One morning while I was taking the tent down, two hyenas took an interest in me. They walked towards me from the tree line so I shouted at them and they retreated. The second time, my shouting didn’t have much effect so I threw a couple of stones at them, which stopped them for a while. When they came forward again, I had to use a pencil flair to send them on their way.
One morning I stopped to chat to a local who was repairing his fishing net on the bank of the river and as the guy was so friendly I gave him some fishing hooks. He then became most insistant that he had to repay me the favour, and as he was the only one with a few cows in the region I had to accompany him back to his village to meet his family and drink some milk. He called one of his sons as we arrived, who returned with one of the cows. Using his dirty and muddy hands he proceeded to milk the cow into a calabash. I had to drink warm milk from the calabash, which got stuck in my throat with each swallow.
And then I met the crocodiles! While paddling down a side channel at Chirundu, I saw a big crocodile coming off the bank. It attacked the back of the kayak first and then let it go, which allowed me to get in two more paddle strokes. But it came back and hit the kayak again, clamping its teeth around the back of the rudder system. I tried to paddle away and got in one or two strokes when the crocodile twisted the kayak in its mouth, which threw me into the water! Fortunately I was close to the bank.
Unfortunately the bank was a two metre high cliff. Just as I got to the top on my first attempt, I fell back into the water – the crocodile was still having a go at the kayak with the front of the kayak in its mouth now. On my second attempt I got to the top of the bank, scratched and bleeding on my chin and shoulders. After about ten minutes and a bit of ‘rock persuasion’ the croc let go of the kayak and I was able to retrieve it downriver and hide it in the bush. It was a 20km walk upriver to Mana Pools campsite – avoiding herds of buffalo and elephants. The game warden helped me retrieve the kayak and take it to Harare to get the rudder repaired. Apparently lightning doesn’t strike twice…..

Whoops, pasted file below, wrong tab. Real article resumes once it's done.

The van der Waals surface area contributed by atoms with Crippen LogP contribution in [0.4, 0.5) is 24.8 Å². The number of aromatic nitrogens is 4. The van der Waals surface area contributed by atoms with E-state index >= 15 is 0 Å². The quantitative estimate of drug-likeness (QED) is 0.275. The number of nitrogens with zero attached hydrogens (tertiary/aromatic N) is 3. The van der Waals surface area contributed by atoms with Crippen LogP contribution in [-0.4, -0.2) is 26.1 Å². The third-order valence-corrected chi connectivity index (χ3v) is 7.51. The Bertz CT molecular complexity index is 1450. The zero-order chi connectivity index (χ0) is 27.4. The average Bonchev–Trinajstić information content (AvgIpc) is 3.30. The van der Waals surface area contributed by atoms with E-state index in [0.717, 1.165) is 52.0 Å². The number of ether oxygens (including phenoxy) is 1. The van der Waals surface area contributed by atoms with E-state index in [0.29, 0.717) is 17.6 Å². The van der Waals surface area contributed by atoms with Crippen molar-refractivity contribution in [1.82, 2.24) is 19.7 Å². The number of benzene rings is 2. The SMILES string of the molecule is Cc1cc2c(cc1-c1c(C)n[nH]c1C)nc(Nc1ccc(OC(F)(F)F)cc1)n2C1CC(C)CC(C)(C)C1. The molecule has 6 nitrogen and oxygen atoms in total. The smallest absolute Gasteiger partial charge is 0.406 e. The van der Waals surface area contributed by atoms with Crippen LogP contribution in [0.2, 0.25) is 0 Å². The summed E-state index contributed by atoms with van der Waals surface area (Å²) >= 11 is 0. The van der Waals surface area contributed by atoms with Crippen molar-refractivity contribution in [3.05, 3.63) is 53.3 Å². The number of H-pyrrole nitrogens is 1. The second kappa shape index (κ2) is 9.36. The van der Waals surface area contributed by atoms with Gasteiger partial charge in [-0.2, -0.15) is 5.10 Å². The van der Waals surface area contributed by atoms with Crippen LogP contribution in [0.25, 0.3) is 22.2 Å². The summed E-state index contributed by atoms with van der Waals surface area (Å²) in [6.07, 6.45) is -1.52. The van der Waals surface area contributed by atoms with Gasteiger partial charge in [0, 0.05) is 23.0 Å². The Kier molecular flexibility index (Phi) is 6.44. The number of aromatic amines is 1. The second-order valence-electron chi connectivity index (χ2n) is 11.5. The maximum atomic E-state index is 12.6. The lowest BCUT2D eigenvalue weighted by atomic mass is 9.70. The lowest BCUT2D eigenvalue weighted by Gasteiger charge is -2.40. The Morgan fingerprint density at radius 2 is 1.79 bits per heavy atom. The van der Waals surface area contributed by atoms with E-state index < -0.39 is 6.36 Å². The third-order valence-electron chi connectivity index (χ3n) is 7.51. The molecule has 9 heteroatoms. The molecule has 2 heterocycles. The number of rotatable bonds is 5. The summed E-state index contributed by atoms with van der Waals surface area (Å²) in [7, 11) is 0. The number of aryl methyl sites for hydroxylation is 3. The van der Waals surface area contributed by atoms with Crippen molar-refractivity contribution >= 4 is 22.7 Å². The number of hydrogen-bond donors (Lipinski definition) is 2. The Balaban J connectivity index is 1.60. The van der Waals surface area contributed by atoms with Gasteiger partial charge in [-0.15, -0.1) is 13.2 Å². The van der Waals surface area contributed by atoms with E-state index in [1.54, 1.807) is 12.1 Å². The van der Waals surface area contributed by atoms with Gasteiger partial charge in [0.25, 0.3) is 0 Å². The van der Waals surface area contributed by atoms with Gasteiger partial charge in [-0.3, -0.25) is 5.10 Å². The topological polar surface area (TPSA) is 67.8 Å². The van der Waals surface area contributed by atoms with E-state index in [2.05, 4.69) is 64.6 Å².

And so ends part 2 – watch out for part 3 …coming soon!
Excerpts from a day in the life of our own adventurer, Tim van Coller, owner of Bushwise, as he attempted to conquer the mighty Zambezi River in a kayak!
His Dream, from the age of 18, had been to paddle the Zambezi River from source to mouth. On the 18th of September 2004, at the age of 53, he started from the border post at a place called Chavuma, situated between Angola and Zambia.
His goal: to paddle the 2900km to the mouth of the mighty Zambezi, using a Prijon Sea Kayak, with 35kg of provisions and equipment, including a GPS and Satellite phone.
He was alone, and with no back-up, in the middle of Africa!
This is his story….
The first week of paddling was very hard – stiff arms, cramping muscles and time to adjust to sleeping on the ground in a one-man tent with only myself for company. After that I got into a routine, and paddled eight to ten hours a day, covering 30km on average.
Fishing was great and I was able to supplement my diet with what I caught.
For the first 300km I didn’t see another white person. Some of the local women and children ran away screaming when they saw me as I doubt they had ever seen a white man before, especially not one paddling down the river in a bright yellow kayak! Generally the locals in Zambia were extremely friendly though – very poor but generous with what they had. I used to trade fish hooks, maize and food. The scenery was spectacular with beautiful African sunsets and horizons. Peace, quiet and tranquility were something to behold.
After about five days of paddling I stopped to make myself some lunch on a fairly narrow section of the river. There were a lot of over-hanging trees and large roots in the water, which I tied my kayak onto. I sat under the shade of a large tree on my haunches wearing a large white hat with sunglasses, my life jacket and bright yellow nylon splash cover around my waist. I heard a local in a mkora paddling up the river and as he got opposite me I waved at him and said ‘Hallo!’. His eyes got huge, his mouth opened and his jaw started moving but no sound was coming out! After a few seconds I heard a high-pitched scream ‘Tokolosh, Tokolosh!’ and his mkora took off up river like a speedboat! Even after I lost sight of the mkora I could still hear him screaming ‘Tokolosh, Tokolosh!’.
The first mishap occurred at the Ngonya Falls. With the help of four locals I portaged about 8km’s, but put in too early and fell out on some grade two rapids. I wound up drifting next to the kayak in a large pool with a number of hippo and after getting out in one piece I promised myself I would portage around any future rapids/waterfalls! Paddling the rapids above Victoria Falls was exhilarating and adrenaline-charged. I didn’t see much wildlife until I got below the falls – and then elephants. I was putting up my tent on the riverbank one evening when I got the feeling that something was watching me. I looked up and saw a young elephant walking towards me. With the distance now closing between us, I turned, ran and jumped off a two metre bank towards the river. The elephant turned and gave chase with its trunk up and ears flapping, trumpeting! It got to the edge of the bank and stood there flapping its ears, trumpeting and kicking up a cloud of dust. It then walked to the tent and trashed it using his trunk and legs……
Watch out for part 2 next month when we carry on this African adventure!